I thought I was going to have a hard time while reading this book, but that didn’t happen. The actual event is not mentioned in the book because by that point she is gone and she can no longer tell Clay, or the others, about it. The book consisted of hate and anger. She blamed everything and everyone for what had happened to her. She was somewhat right on most points. It is the circumstances and what people did/do to you, talk about behind your back, but we let it influence us. In a way that we let it beat us down, but also in the way that we listen to what people say about others. Clay was scared of approaching Hannah and telling her how he felt because he thought the rumours might be true. Even though he knew her better than that, he knew the real Hannah.

I think the writer means to teach the reader about consequences. That we don’t always realise what our actions and words do to others and mostly that is true. We sometimes don't consider what someone else might be going through when we say things to them and vice versa. Like bullies who have a hard time at home and therefore lash out at someone else. We all have our reasons. We all have issues and hard times. Why does she give up? I don’t know. I guess she lost hope.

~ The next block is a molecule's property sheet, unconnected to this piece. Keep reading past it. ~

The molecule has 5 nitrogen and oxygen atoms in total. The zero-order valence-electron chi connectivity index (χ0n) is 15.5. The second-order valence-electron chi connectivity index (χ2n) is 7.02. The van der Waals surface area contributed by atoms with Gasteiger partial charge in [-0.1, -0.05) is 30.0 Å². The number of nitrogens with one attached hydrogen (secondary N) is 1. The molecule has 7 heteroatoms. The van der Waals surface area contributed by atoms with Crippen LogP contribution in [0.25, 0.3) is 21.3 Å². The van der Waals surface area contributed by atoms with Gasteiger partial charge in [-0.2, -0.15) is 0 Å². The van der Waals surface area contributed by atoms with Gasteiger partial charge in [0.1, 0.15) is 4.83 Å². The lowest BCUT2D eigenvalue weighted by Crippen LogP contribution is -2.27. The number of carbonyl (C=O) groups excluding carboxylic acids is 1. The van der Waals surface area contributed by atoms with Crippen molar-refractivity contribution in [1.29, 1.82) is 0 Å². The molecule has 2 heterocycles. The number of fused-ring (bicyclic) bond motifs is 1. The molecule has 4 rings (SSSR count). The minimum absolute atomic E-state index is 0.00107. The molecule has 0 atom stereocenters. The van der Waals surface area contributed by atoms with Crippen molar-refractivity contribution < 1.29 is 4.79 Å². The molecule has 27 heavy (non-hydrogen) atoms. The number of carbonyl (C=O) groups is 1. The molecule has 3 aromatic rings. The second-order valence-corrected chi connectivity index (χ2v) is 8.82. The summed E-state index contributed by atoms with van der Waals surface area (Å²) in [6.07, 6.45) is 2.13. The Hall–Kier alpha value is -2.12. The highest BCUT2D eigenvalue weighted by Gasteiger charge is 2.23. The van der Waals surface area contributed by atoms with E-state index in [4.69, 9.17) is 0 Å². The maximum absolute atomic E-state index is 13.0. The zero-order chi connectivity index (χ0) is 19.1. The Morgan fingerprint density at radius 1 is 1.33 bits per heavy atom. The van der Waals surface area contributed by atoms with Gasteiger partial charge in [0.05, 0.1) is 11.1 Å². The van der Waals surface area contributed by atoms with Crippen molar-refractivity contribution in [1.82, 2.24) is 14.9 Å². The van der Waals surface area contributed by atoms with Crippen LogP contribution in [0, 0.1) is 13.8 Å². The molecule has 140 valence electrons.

In the Netflix series, things are a bit different because the other characters get a lot more screen time. We get to know the other characters, their lives, their stories. But also we get to see Hannah, what happened and what she did (quite vividly I might add). It's quite heavy and the way I look at it, it really took its time with this story. The cinematography was amazing, the music was good, as was the acting. However, they sometimes sat on one thing for far too long. I understand why they did it the way they did, 13 episodes for 13 tapes, but at that point it took longer to watch the series than it did to read the actual book (because each episode was between 50 and 60 minutes). It got frustrating at times.